Rev. Dr. Martin Luther King Jr. (AP)

Remembering the real – and radical – Dr. Martin Luther King, Jr.

James Earl Ray stole his life. The flattening of King's work is theft, too — this time of his intellectual labor


Rachel Leah
April 4, 2018 11:25PM (UTC)

It has been 50 years since Rev. Dr. Martin Luther King, Jr. was shot as he stood on the balcony outside room 306 of the Lorraine Motel in Memphis, Tenn. He had traveled there to support sanitation workers on strike after years of mistreatment and poor wages. King was just 39 years old.

As the founding president of the Southern Christian Leadership Conference and a Nobel laureate, King was certainly famous in his lifetime. But since his assassination, King's persona has become a phenomenon. He is remembered as the greatest civil rights leader in history and in many mainstream and liberal circles for his philosophy of nonviolence.

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Politicians across the aisle feel at ease quoting King, most especially to advocate for blind love disguised as inaction — a dangerous misinterpretation of King's work and legacy. Not only was King deeply radical in his fight against both racial and economic injustice, but he was far from passive. And, in line with the way America treats black activists, he was surveilled, targeted and harassed, accordingly.

Further, the sweeping reverence for King now, is a shift from when he was alive — certainly a byproduct of his vision being both sanitized and whitewashed. In August 1966, during the final years of his life, King had an approval rating of 33 percent, according to Gallup. Forty-five years later, that rating had risen to be 94 percent positive.

Of course, King should be widely celebrated. But just as James Earl Ray stole his life, the flattening of King's work and perspective is theft, too — this time of his intellectual property and labor. As Jesse Jackson recently wrote in the New York Times, "We owe it to Dr. King — and to our children and grandchildren — to commemorate the man in full: a radical, ecumenical, antiwar, pro-immigrant and scholarly champion of the poor who spent much more time marching and going to jail for liberation and justice than he ever spent dreaming about it."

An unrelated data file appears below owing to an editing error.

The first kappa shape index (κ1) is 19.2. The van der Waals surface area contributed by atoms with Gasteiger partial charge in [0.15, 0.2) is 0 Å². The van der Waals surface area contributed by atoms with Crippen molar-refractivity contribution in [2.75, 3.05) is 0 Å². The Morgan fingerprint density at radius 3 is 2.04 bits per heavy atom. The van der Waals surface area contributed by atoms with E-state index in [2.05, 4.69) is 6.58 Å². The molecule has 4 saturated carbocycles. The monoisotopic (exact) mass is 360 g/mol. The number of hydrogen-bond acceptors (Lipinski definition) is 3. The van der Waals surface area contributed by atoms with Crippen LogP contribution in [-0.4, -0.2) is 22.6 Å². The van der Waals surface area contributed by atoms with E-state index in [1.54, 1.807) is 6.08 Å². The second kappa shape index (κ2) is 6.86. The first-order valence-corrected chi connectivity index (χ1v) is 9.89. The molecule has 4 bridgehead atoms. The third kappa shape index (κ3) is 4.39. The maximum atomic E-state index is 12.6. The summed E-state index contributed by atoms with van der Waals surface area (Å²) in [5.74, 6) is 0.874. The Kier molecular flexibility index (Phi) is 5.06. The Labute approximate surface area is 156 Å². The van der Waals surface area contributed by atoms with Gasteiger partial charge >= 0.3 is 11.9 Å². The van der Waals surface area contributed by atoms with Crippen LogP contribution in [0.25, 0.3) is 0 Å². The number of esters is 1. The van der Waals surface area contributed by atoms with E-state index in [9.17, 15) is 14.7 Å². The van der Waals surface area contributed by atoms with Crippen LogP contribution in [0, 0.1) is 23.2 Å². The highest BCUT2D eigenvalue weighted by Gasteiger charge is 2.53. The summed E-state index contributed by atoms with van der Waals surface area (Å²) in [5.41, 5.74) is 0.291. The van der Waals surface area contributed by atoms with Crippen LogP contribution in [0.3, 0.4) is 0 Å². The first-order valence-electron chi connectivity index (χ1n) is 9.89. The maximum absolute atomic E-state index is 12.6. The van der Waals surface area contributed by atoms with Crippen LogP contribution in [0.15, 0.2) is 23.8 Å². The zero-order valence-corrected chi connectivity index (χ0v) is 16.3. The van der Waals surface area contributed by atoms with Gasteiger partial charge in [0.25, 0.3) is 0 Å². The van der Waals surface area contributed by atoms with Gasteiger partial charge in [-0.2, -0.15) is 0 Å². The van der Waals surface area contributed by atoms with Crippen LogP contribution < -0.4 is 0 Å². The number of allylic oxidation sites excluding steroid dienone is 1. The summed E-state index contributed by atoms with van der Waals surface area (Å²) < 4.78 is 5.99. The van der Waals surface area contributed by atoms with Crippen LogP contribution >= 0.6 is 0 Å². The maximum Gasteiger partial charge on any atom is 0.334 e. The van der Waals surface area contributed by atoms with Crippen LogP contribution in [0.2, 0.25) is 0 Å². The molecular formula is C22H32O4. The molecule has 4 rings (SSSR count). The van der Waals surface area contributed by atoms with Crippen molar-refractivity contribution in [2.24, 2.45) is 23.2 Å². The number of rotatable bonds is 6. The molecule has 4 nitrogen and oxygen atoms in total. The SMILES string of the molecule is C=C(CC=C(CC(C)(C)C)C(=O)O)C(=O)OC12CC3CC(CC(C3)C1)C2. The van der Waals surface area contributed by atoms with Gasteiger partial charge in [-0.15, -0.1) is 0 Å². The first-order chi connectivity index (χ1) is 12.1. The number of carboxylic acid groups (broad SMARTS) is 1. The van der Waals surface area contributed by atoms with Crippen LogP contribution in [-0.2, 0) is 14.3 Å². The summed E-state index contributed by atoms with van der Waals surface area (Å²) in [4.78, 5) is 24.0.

Ending de jure segregation in the Jim Crow-era South was just one part of his activism. Toward the end of his life, "King was exceedingly unpopular in the U.S. because of his focus on fighting poverty, standing against militarism, empowering working-class people and the poor, and struggling against housing segregation in Northern cities," Salon's Chauncey DeVega writes. "The radical King — as opposed to the sanitized and literally whitewashed public figure who is celebrated during Black History Month and embraced on his public holiday — was a radical leftist who strongly opposed the excesses of capitalism and suspected that White America could not be rehabilitated from its racism."

And years before his assassination, King was wary of the stance of white moderates in the north, who supported civil rights as long as it didn't interrupt their own lives and as long as the methods to seek equal rights were not too inconvenient or disorderly and legal — no matter how unjust the laws on the books continued to be.

In his 1963 "Letter from Birmingham Jail," King wrote: